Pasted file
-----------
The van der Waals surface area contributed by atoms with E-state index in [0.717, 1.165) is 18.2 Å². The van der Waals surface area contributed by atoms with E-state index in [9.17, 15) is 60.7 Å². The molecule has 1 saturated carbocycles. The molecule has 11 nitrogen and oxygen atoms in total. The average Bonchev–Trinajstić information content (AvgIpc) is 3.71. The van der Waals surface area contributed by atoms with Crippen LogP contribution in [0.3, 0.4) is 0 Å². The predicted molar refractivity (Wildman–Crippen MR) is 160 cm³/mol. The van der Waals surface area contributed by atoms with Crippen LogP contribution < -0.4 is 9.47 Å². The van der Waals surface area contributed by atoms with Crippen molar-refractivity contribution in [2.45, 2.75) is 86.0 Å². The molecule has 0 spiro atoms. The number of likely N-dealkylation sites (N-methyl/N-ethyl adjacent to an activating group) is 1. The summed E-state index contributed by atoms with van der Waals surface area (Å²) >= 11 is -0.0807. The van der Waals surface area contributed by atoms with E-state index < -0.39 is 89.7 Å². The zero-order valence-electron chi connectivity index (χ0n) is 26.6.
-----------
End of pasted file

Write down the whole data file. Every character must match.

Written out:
The van der Waals surface area contributed by atoms with E-state index in [0.717, 1.165) is 18.2 Å². The van der Waals surface area contributed by atoms with E-state index in [9.17, 15) is 60.7 Å². The molecule has 1 saturated carbocycles. The molecule has 11 nitrogen and oxygen atoms in total. The average Bonchev–Trinajstić information content (AvgIpc) is 3.71. The van der Waals surface area contributed by atoms with Crippen LogP contribution in [0.3, 0.4) is 0 Å². The predicted molar refractivity (Wildman–Crippen MR) is 160 cm³/mol. The van der Waals surface area contributed by atoms with Crippen LogP contribution < -0.4 is 9.47 Å². The van der Waals surface area contributed by atoms with Crippen molar-refractivity contribution in [2.45, 2.75) is 86.0 Å². The molecule has 0 spiro atoms. The number of likely N-dealkylation sites (N-methyl/N-ethyl adjacent to an activating group) is 1. The summed E-state index contributed by atoms with van der Waals surface area (Å²) >= 11 is -0.0807. The van der Waals surface area contributed by atoms with E-state index < -0.39 is 89.7 Å². The zero-order valence-electron chi connectivity index (χ0n) is 26.6.